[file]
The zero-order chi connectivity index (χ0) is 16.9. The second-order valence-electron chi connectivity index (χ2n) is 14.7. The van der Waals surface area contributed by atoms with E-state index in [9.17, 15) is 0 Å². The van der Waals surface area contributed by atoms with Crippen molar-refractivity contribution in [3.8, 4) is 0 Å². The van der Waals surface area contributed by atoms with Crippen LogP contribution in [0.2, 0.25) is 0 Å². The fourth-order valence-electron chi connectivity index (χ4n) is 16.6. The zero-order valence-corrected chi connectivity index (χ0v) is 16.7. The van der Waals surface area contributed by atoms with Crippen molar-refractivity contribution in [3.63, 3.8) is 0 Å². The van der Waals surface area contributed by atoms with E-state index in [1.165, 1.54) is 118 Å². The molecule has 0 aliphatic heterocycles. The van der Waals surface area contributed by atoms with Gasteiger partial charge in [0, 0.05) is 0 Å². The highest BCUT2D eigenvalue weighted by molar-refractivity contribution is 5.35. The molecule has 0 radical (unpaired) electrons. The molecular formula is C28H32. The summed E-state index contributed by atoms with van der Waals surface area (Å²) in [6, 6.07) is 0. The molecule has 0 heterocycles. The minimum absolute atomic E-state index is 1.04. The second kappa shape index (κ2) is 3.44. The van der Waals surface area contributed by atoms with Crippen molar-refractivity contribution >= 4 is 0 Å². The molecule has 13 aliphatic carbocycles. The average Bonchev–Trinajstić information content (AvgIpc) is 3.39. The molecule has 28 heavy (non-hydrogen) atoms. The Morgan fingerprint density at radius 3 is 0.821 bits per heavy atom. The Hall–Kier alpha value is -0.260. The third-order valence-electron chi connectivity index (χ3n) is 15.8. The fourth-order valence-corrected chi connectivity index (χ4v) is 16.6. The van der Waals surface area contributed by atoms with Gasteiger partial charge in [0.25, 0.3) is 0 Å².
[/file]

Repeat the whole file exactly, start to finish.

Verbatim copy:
The zero-order chi connectivity index (χ0) is 16.9. The second-order valence-electron chi connectivity index (χ2n) is 14.7. The van der Waals surface area contributed by atoms with E-state index in [9.17, 15) is 0 Å². The van der Waals surface area contributed by atoms with Crippen molar-refractivity contribution in [3.8, 4) is 0 Å². The van der Waals surface area contributed by atoms with Crippen LogP contribution in [0.2, 0.25) is 0 Å². The fourth-order valence-electron chi connectivity index (χ4n) is 16.6. The zero-order valence-corrected chi connectivity index (χ0v) is 16.7. The van der Waals surface area contributed by atoms with Crippen molar-refractivity contribution in [3.63, 3.8) is 0 Å². The van der Waals surface area contributed by atoms with E-state index in [1.165, 1.54) is 118 Å². The molecule has 0 aliphatic heterocycles. The van der Waals surface area contributed by atoms with Gasteiger partial charge in [0, 0.05) is 0 Å². The highest BCUT2D eigenvalue weighted by molar-refractivity contribution is 5.35. The molecule has 0 radical (unpaired) electrons. The molecular formula is C28H32. The summed E-state index contributed by atoms with van der Waals surface area (Å²) in [6, 6.07) is 0. The molecule has 0 heterocycles. The minimum absolute atomic E-state index is 1.04. The second kappa shape index (κ2) is 3.44. The van der Waals surface area contributed by atoms with Crippen molar-refractivity contribution >= 4 is 0 Å². The molecule has 13 aliphatic carbocycles. The average Bonchev–Trinajstić information content (AvgIpc) is 3.39. The molecule has 28 heavy (non-hydrogen) atoms. The Morgan fingerprint density at radius 3 is 0.821 bits per heavy atom. The Hall–Kier alpha value is -0.260. The third-order valence-electron chi connectivity index (χ3n) is 15.8. The fourth-order valence-corrected chi connectivity index (χ4v) is 16.6. The van der Waals surface area contributed by atoms with Gasteiger partial charge in [0.25, 0.3) is 0 Å².